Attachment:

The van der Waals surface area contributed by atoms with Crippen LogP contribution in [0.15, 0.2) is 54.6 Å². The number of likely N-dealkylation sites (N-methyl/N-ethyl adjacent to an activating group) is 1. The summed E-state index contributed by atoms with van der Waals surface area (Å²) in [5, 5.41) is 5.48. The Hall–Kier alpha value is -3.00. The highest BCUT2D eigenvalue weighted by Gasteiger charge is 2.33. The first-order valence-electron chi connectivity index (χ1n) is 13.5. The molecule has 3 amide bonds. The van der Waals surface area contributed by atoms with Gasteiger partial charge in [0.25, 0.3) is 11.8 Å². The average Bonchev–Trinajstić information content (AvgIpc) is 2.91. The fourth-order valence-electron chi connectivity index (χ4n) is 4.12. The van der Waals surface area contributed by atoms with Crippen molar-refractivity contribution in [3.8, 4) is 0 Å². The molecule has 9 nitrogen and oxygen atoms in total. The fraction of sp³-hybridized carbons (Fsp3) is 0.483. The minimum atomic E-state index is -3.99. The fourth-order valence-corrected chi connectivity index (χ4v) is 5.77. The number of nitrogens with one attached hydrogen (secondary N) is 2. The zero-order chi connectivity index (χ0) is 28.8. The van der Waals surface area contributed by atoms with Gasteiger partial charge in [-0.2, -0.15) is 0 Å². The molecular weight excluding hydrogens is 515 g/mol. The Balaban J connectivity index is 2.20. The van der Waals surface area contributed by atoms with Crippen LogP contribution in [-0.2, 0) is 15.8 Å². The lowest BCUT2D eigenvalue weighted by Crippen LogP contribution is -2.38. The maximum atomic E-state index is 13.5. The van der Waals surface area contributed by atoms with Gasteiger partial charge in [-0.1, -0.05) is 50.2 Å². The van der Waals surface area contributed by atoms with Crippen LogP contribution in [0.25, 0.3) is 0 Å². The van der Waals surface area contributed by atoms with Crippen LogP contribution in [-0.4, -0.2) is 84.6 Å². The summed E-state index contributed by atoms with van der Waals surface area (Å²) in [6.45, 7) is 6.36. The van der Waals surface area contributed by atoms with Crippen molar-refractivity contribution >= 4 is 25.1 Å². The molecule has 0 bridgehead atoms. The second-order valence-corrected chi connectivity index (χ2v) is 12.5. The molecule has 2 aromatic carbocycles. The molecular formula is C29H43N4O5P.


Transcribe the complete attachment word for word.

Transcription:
The van der Waals surface area contributed by atoms with Crippen LogP contribution in [0.15, 0.2) is 54.6 Å². The number of likely N-dealkylation sites (N-methyl/N-ethyl adjacent to an activating group) is 1. The summed E-state index contributed by atoms with van der Waals surface area (Å²) in [5, 5.41) is 5.48. The Hall–Kier alpha value is -3.00. The highest BCUT2D eigenvalue weighted by Gasteiger charge is 2.33. The first-order valence-electron chi connectivity index (χ1n) is 13.5. The molecule has 3 amide bonds. The van der Waals surface area contributed by atoms with Gasteiger partial charge in [0.25, 0.3) is 11.8 Å². The average Bonchev–Trinajstić information content (AvgIpc) is 2.91. The fourth-order valence-electron chi connectivity index (χ4n) is 4.12. The van der Waals surface area contributed by atoms with Crippen molar-refractivity contribution in [3.8, 4) is 0 Å². The molecule has 9 nitrogen and oxygen atoms in total. The fraction of sp³-hybridized carbons (Fsp3) is 0.483. The minimum atomic E-state index is -3.99. The fourth-order valence-corrected chi connectivity index (χ4v) is 5.77. The number of nitrogens with one attached hydrogen (secondary N) is 2. The zero-order chi connectivity index (χ0) is 28.8. The van der Waals surface area contributed by atoms with Gasteiger partial charge in [-0.2, -0.15) is 0 Å². The molecular weight excluding hydrogens is 515 g/mol. The Balaban J connectivity index is 2.20. The van der Waals surface area contributed by atoms with Crippen LogP contribution in [-0.2, 0) is 15.8 Å². The lowest BCUT2D eigenvalue weighted by Crippen LogP contribution is -2.38. The maximum atomic E-state index is 13.5. The van der Waals surface area contributed by atoms with Gasteiger partial charge in [-0.1, -0.05) is 50.2 Å². The van der Waals surface area contributed by atoms with Crippen LogP contribution in [0.25, 0.3) is 0 Å². The van der Waals surface area contributed by atoms with Crippen LogP contribution in [-0.4, -0.2) is 84.6 Å². The summed E-state index contributed by atoms with van der Waals surface area (Å²) in [6.45, 7) is 6.36. The van der Waals surface area contributed by atoms with Crippen molar-refractivity contribution >= 4 is 25.1 Å². The molecule has 0 bridgehead atoms. The second-order valence-corrected chi connectivity index (χ2v) is 12.5. The molecule has 2 aromatic carbocycles. The molecular formula is C29H43N4O5P.